SGLT-2 inhibitors linked to lower risk of cardiac events compared with DPP-4 inhibitors

A retrospective study of Canadian and British patients with type 2 diabetes found lower rates of cardiovascular death among those taking sodium-glucose cotransporter-2 (SGLT-2) inhibitors than in matched patients who took dipeptidyl peptidase-4 (DPP-4) inhibitors.

In a recent study of patients with type 2 diabetes, use of sodium-glucose cotransporter-2 (SGLT-2) inhibitors was associated with a decreased risk of serious cardiovascular events compared with use of dipeptidyl peptidase-4 (DPP-4) inhibitors, with similar reductions observed across individual SGLT-2 inhibitors.

Investigators for the Canadian Network for Observational Drug Effect Studies conducted a retrospective cohort study using administrative health care databases from seven Canadian provinces and the U.K. They identified all adult patients who received an antidiabetic drug between Jan. 1, 2006, and June 30, 2018, then matched patients using SGLT-2 inhibitors (alone or in combination with other antidiabetic drugs) with those using DPP-4 inhibitors (alone or in combination with other antidiabetic drugs) based on time-conditional propensity score. The primary outcome was major adverse cardiovascular events (MACE), defined as a composite of myocardial infarction, ischemic stroke, or cardiovascular death. Secondary outcomes were the individual components of MACE, heart failure, and all-cause mortality. Results were published online on Sept. 23 by The BMJ.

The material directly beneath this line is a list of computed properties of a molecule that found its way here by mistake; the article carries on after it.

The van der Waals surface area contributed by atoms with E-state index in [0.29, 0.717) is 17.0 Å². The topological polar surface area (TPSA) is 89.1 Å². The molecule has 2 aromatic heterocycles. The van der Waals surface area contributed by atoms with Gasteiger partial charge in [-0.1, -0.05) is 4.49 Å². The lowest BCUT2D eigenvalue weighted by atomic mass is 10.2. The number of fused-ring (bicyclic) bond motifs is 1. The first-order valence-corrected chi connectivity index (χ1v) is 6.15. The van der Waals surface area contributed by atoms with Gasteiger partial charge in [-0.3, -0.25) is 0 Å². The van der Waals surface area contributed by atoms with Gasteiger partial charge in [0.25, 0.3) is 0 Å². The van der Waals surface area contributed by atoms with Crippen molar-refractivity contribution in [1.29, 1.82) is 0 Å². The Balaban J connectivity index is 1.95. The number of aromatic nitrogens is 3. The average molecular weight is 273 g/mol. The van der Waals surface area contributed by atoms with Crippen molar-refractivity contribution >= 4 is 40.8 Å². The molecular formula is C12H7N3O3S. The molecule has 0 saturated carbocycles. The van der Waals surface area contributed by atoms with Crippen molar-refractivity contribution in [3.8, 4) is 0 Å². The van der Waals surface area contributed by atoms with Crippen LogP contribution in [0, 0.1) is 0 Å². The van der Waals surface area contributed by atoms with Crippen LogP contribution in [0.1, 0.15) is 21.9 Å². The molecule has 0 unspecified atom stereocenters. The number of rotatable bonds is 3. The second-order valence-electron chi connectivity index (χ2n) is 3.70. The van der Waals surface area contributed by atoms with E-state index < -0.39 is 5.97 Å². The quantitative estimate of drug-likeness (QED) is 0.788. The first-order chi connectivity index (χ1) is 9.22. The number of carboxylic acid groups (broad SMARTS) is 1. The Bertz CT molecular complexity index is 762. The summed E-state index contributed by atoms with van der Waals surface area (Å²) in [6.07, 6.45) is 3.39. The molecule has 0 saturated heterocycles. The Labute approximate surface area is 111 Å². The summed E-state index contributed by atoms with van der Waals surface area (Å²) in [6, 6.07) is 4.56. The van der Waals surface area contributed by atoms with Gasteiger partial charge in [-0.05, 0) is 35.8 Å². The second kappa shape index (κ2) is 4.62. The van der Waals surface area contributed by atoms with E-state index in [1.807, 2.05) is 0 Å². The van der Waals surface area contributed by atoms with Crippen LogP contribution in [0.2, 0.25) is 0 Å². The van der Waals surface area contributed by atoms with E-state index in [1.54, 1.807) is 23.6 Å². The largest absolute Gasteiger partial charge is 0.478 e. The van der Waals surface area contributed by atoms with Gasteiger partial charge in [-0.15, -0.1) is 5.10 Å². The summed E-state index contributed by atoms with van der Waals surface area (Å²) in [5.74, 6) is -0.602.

From 270,902 users of SGLT-2 inhibitors and 632,114 users of DPP-4 inhibitors, 209,867 matched pairs were included in the study cohort. Among users of SGLT-2 inhibitors, 42.3% initiated canagliflozin, 30.7% initiated dapagliflozin, and 27.0% initiated empagliflozin at cohort entry. For the primary outcome of MACE, the mean duration of follow-up in the matched cohort was 0.9 year, with a total of 370,515 person-years of observation time. Compared with DPP-4 inhibitors, SGLT-2 inhibitors were associated with decreased risks of MACE (incidence rate, 11.4 vs. 16.5; hazard ratio [HR], 0.76 [95% CI, 0.69 to 0.84]), myocardial infarction (incidence rate, 5.1 vs. 6.4; HR, 0.82 [95% CI, 0.70 to 0.96]), cardiovascular death (incidence rate, 3.9 vs. 7.7; HR, 0.60 [95% CI, 0.54 to 0.67]), heart failure (incidence rate, 3.1 vs. 7.7; HR, 0.43 [95% CI, 0.37 to 0.51]), and all-cause mortality (incidence rate, 8.7 vs. 17.3; HR, 0.6; [95% CI, 0.54 to 0.67]). SGLT-2 inhibitors had more modest benefits for ischemic stroke (incidence rate, 2.6 vs. 3.5; HR, 0.85 [95% CI, 0.72 to 1.01]). Similar benefits for MACE were observed with canagliflozin (HR, 0.79; 95% CI, 0.66 to 0.94), dapagliflozin (HR, 0.73; 95% CI, 0.63 to 0.85), and empagliflozin (HR, 0.77; 95% CI, 0.68 to 0.87) and across patient subgroups defined by age, sex, past insulin use, and history of cardiovascular disease or heart failure. (All incidence rates are presented per 1,000 person-years.)

Limitations of the study include its observational design, potential residual or unmeasured confounding bias, and the possibility of misclassification of exposure, as data for prescriptions do not represent actual consumption, the authors noted. In addition, due to the short mean duration of follow-up, the results may be related to short-term hemodynamic effects of SGLT-2 inhibitors rather than disease-modifying benefits in the long term, they said.

“These findings suggest that SGLT2 inhibitors offer cardioprotective benefits among people with type 2 diabetes in a real world setting, although additional studies are needed to determine if these benefits persist long term,” the authors concluded.